Caregivers of children with health problems experience poorer health than the caregivers of healthy children. To date, population-based studies on this issue have primarily used survey data.
We demonstrate that administrative health data may be used to study these issues, and explore how non-categorical indicators of child health in administrative data can enable population-level study of caregiver health.
Dyads from Population Data British Columbia (BC) databases, encompassing nearly all mothers in BC with children aged 6-10 years in 2006, were grouped using a non-categorical definition based on diagnoses and service use. Regression models examined whether four maternal health outcomes varied according to indicators of child health.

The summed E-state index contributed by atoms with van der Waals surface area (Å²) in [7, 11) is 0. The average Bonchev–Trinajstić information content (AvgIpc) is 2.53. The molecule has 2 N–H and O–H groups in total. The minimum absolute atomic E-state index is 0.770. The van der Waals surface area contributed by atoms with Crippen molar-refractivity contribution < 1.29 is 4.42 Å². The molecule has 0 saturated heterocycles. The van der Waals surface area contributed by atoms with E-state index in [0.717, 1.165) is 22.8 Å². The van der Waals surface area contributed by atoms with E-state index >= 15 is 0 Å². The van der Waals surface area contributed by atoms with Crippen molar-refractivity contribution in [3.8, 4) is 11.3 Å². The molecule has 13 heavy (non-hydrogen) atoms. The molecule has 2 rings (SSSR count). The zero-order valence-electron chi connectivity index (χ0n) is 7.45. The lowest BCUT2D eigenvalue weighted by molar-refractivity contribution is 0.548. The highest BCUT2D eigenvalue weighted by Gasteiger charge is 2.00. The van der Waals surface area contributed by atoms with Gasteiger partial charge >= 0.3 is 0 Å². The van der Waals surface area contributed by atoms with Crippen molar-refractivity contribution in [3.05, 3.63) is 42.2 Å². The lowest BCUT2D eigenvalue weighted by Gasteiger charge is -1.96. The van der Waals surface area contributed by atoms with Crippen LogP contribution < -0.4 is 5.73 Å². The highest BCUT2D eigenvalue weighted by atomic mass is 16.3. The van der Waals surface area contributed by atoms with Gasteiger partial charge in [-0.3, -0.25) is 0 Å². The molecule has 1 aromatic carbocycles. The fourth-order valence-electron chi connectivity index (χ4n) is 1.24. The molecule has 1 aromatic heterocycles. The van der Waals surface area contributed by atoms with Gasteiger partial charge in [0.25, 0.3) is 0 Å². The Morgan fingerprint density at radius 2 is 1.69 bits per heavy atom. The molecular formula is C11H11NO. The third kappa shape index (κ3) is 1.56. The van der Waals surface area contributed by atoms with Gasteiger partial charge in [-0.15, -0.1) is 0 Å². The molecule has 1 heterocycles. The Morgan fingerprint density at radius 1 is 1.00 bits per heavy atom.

162,847 mother-child dyads were grouped according to the following indicators: Child High Service Use (18%) vs. Not (82%), Diagnosis of Major and/or Chronic Condition (12%) vs. Not (88%), and Both High Service Use and Diagnosis (5%) vs. Neither (75%). For all maternal health and service use outcomes (number of physician visits, chronic condition, mood or anxiety disorder, hospitalization), differences were demonstrated by child health indicators.
Mothers of children with health problems had poorer health themselves, as indicated by administrative data groupings. This work not only demonstrates the research potential of using routinely collected health administrative data to study caregiver and child health, but also the importance of addressing maternal health when treating children with health problems.